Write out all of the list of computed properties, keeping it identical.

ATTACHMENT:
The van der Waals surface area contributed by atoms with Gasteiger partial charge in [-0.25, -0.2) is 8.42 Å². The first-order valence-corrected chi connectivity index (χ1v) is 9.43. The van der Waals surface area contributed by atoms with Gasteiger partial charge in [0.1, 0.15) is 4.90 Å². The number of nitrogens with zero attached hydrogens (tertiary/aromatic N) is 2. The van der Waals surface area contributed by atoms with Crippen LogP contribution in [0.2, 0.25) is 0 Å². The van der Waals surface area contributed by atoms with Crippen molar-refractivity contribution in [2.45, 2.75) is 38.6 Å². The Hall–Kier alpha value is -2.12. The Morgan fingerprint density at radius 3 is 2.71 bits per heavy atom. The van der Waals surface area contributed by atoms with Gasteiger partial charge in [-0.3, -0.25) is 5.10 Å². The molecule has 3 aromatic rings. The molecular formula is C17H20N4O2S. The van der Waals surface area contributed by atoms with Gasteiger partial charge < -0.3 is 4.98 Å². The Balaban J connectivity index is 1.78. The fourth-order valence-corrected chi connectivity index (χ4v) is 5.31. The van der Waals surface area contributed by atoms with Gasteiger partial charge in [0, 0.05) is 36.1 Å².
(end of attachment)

The van der Waals surface area contributed by atoms with Gasteiger partial charge in [-0.25, -0.2) is 8.42 Å². The first-order valence-corrected chi connectivity index (χ1v) is 9.43. The van der Waals surface area contributed by atoms with Gasteiger partial charge in [0.1, 0.15) is 4.90 Å². The number of nitrogens with zero attached hydrogens (tertiary/aromatic N) is 2. The van der Waals surface area contributed by atoms with Crippen LogP contribution in [0.2, 0.25) is 0 Å². The van der Waals surface area contributed by atoms with Crippen molar-refractivity contribution in [2.45, 2.75) is 38.6 Å². The Hall–Kier alpha value is -2.12. The Morgan fingerprint density at radius 3 is 2.71 bits per heavy atom. The van der Waals surface area contributed by atoms with Gasteiger partial charge in [-0.3, -0.25) is 5.10 Å². The molecule has 3 aromatic rings. The molecular formula is C17H20N4O2S. The van der Waals surface area contributed by atoms with Gasteiger partial charge < -0.3 is 4.98 Å². The Balaban J connectivity index is 1.78. The fourth-order valence-corrected chi connectivity index (χ4v) is 5.31. The van der Waals surface area contributed by atoms with Gasteiger partial charge in [0, 0.05) is 36.1 Å².